Justice Lauwer declined to make a finding of negligence against the solicitor, ruling instead that the plaintiff ’s action was statute barred. The entire cause of action upon which the plaintiff sought to rely crystallized when the plaintiff entered into the settlement; he suffered damage at that time. The effort to set aside the settlement was an attempt to reverse the damage. The failure of that attempt did not revive the negligence action. (See also Ferrara v. Lorenzetti Wolfe Barristers & Solicitors and Lipson v. Cassels Brock.)
Nor should you assume that the limitation period begins to run only when an expert opinion is received.
Lawless v. Anderson
The Court of Appeal held that the plaintiff’s medical malpractice claim was statute barred. Where a patient has knowledge of the material facts giving rise to the claim, the claim is “discovered,” whether or not the patient has obtained medical records or an expert opinion.
The surgeon performed breast augmentation surgery on the plaintiff on July 3, 2003. Shortly thereafter, the plaintiff expressed concern. She met with another cosmetic surgeon, on November 20, 2003. He was critical of the first surgeon’s work.
The plaintiff met with a solicitor on December 4, 2003, who explained that the CMPA “fights all malpractice cases extremely hard.” The solicitor advised the plaintiff to obtain a complete copy of her medical charts as well as an expert opinion on the standard of care.
The clinic’s charts were produced pursuant to a court order in May, 2004. These were sent to the second surgeon, who responded by email on July 22, 2004, stating, “…I don’t believe that the consent was informed and the result was below acceptable medical standards. My full report is to follow.”
The solicitor did not consider that this e-mail was sufficient to found litigation because it was not a written report admissible under the Evidence Act and Rules of Civil Procedure.
The second surgeon ultimately declined to provide an expert report and suggested that someone with greater experience with this type of procedure be retained. On June 6, 2005, a third doctor provided a report stating that the first surgeon had fallen below the standard of care. A statement of claim was issued on June 24, 2005.
The first surgeon then brought a motion for summary judgment on the basis that the plaintiff discovered her claim prior to January 1, 2004, and as a result, the one-year limitation period established in s. 89(1) of the Health Professions Procedural Code, S.O. 1991 applied.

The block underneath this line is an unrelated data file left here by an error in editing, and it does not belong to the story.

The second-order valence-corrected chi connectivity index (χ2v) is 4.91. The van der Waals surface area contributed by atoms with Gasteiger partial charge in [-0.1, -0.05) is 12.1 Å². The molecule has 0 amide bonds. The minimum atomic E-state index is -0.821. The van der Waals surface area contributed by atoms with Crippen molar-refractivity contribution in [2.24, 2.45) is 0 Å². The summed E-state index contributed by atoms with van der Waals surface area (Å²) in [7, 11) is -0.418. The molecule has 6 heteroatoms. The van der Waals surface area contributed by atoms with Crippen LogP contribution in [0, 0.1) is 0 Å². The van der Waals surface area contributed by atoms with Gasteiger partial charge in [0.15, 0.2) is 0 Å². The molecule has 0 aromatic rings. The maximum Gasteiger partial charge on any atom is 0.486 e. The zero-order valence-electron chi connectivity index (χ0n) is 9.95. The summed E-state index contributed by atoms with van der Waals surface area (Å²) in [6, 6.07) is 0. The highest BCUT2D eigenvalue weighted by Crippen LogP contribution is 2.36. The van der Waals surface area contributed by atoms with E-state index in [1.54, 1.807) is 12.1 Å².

The plaintiff argued that the claim was not discovered until she received the written opinion from the third doctor. The motion judge concluded that the plaintiff had knowledge of all of the material facts necessary to discover her claim prior to January 1, 2004. Because the claim was issued over a yearlater, he dismissed the claim.
The plaintiff’s appeal was dismissed. Rouleau J.A. held that a medical opinion “simply would serve as evidence in support of her claim, not as the disclosure of necessary facts to ascertain whether she had a claim against Dr. Anderson. A medical opinion was not required given the plaintiff’s knowledge of the material facts. (See also Liu v. Silver.)
Don’t assume that damages must be fully crystallized before the limitation period begins to run.
Hamilton (City) v. Metcalfe & Mansfield Capital Corp
The plaintiff suffered damage on the day he purchased credit default swaps (CDS) on the advice of the defendants, his financial advisers. It was enough that the CDSs were not worth what the plaintiff had paid for them, on the day he bought them. The plaintiff discovered his claim as soon as he learned that the CDS market had crashed, and a loss was almost a certainty, NOT on the date that the debtor actually defaulted.
Mansoori v. Laing
The plaintiff ’s claim against the defendant’s solicitor and real estate agent was dismissed as statute barred. His action was commenced more than two years after he learned that he did not have the first mortgage to which he claimed to be entitled, and that there would be a shortfall on the sale of the property. It was not necessary to await the sale of the property to ascertain the exact dollar amount of the loss, before the limitation period began to run.
Lipson v. Cassels Brock & Blackwell LLP
The plaintiffs’ action against the solicitors was dismissed as statute barred. The plaintiffs invested in a charity tax credit scheme between 2000 and 2003. The defendants opined that the Canada Revenue Agency (CRA) would not likely dispute the scheme.